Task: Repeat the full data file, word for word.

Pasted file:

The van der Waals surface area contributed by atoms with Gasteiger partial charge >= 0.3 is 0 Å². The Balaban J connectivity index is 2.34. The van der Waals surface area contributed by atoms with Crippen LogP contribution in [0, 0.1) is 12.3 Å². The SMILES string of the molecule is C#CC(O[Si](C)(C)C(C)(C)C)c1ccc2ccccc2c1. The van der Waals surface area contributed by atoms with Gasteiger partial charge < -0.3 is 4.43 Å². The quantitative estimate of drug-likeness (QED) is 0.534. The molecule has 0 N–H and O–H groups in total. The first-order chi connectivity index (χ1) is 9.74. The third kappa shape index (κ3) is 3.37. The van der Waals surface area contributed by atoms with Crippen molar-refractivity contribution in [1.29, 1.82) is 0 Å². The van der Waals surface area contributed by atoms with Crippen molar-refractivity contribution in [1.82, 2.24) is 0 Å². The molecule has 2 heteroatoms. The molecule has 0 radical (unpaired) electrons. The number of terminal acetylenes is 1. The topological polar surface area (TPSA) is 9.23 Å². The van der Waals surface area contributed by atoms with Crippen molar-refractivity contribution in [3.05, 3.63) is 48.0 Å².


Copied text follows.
The van der Waals surface area contributed by atoms with Gasteiger partial charge >= 0.3 is 0 Å². The Balaban J connectivity index is 2.34. The van der Waals surface area contributed by atoms with Crippen LogP contribution in [0, 0.1) is 12.3 Å². The SMILES string of the molecule is C#CC(O[Si](C)(C)C(C)(C)C)c1ccc2ccccc2c1. The van der Waals surface area contributed by atoms with Gasteiger partial charge < -0.3 is 4.43 Å². The quantitative estimate of drug-likeness (QED) is 0.534. The molecule has 0 N–H and O–H groups in total. The first-order chi connectivity index (χ1) is 9.74. The third kappa shape index (κ3) is 3.37. The van der Waals surface area contributed by atoms with Crippen molar-refractivity contribution in [1.29, 1.82) is 0 Å². The van der Waals surface area contributed by atoms with Crippen molar-refractivity contribution in [1.82, 2.24) is 0 Å². The molecule has 2 heteroatoms. The molecule has 0 radical (unpaired) electrons. The number of terminal acetylenes is 1. The topological polar surface area (TPSA) is 9.23 Å². The van der Waals surface area contributed by atoms with Crippen molar-refractivity contribution in [3.05, 3.63) is 48.0 Å².